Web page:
Interesting to note, observes Dr. Atkinson, is that “the term possessed vitality [in the early Church] as evidenced in the writings of key Church Fathers and was an accepted part of the Christian vocabulary by the era of St. Augustine [d. 430]. In fact, both he and St. John Chrysostom [d. 407] used the concept explicitly to denote the family transformed by the grace of Christ” (BTF, p. 2).
Inexplicably, the term disappeared from the Church’s theological landscape for about fifteen hundred years until the debates of Vatican II. At that time, its use experienced a significant resurgence and “has become entrenched in Church teaching, particularly in the writings of John Paul II” (BTF, p. 3).
St. John Paul II describes the family as having an indispensable social role in the world in that it is “the first and vital cell of society” (FC, n. 42 § 1).
It is within the family, “the first and irreplaceable school of social life” (FC, n. 43 § 3), that moral formation takes place and where members learn “to relate to others justly and to build relationships of justice, solidarity, and friendship outside of the home” (FC-AE, p. 96) so as to become a leaven to transform society.
Within the family, “one learns endurance and the joy of work, fraternal love, generous — even repeated — forgiveness, and above all divine worship in prayer and the offering of one’s life” (CCC, n. 1657). The family, as a “‘Church in miniature’ (Ecclesia domestica), . . . is a living image of the life and historical representation of the mystery of the Church” (FC, n. 49 § 2).

Kingly Mission

It is within the Christian family, as an “intimate community of life and love” (FC, n. 50 § 1), where our “participation in the prophetic, priestly, and kingly mission of Jesus Christ and of His Church finds expression and realization” (FC, n. 50 § 3).
The family acts in a prophetic role “by welcoming and announcing the word of God” (FC, n. 51 § 1), by being a place “where the Gospel is transmitted and from which the Gospel radiates” (FC, n. 52 § 1), and by being “a luminous sign of the presence of Christ and of His love…for families who do not yet believe and for those Christian families who no longer live in accordance with the faith that they once received” (FC, n. 54 § 4).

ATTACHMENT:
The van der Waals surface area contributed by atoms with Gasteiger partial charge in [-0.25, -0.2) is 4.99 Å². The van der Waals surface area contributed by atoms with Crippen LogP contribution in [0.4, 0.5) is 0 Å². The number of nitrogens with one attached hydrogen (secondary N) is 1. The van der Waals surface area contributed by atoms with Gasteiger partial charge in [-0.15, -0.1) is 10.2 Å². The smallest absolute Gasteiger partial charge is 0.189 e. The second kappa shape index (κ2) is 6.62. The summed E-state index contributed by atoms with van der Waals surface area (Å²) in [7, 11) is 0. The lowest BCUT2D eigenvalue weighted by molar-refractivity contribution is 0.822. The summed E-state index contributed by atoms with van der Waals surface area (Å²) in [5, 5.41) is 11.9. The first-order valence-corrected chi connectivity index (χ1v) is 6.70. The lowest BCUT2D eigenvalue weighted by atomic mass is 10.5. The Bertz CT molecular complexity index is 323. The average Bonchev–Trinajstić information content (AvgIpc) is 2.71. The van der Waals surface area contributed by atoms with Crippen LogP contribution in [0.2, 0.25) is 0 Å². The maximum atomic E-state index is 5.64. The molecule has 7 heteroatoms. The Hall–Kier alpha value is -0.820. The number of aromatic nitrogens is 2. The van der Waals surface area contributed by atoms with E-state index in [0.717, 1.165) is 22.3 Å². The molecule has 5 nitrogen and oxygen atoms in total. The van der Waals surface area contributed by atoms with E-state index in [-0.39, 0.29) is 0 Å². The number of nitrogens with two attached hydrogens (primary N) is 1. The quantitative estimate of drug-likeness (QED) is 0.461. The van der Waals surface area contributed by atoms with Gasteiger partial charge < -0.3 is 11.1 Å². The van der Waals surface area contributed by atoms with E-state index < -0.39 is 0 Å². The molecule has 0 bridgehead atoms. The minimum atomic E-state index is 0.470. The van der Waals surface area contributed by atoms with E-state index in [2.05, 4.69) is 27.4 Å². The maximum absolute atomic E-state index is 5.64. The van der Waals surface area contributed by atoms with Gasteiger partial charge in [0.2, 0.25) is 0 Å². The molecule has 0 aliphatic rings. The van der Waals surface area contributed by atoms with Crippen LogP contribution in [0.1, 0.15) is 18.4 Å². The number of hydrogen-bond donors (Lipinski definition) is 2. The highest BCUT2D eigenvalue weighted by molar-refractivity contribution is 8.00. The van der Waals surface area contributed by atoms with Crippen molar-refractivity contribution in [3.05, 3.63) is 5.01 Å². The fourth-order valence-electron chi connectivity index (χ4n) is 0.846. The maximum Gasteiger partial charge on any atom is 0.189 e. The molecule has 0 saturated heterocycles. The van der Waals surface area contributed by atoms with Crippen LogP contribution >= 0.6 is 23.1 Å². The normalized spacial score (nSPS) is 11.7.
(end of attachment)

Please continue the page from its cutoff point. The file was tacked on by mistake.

Families exercise their priestly role through their “life of prayer within the home — both individually and together — and in their participation in the Church’s sacramental life” (FC-AE, p. 124). Through faithfulness to prayer and the sacraments, they are empowered to live out their common baptismal priesthood and to aid one another in responding to “the universal call to sanctity” (FC, n. 56 § 3).
The family participates in the kingly mission of Christ through a life of service: “the Christian family welcomes, respects, and serves every human being, considering each one in his or her dignity as a person and as a child of God” (FC, n. 64 § 1).
The family home is thus “rightly called ‘the domestic church,’ a community of grace and prayer, a school of human virtues and of Christian charity” (CCC, n. 1666).

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(Don Fier serves on the board of directors for The Catholic Servant, a Minneapolis-based monthly publication. He and his wife are the parents of seven children. Fier is a 2009 graduate of Ave Maria University’s Institute for Pastoral Theology. He is a Consecrated Marian Catechist.)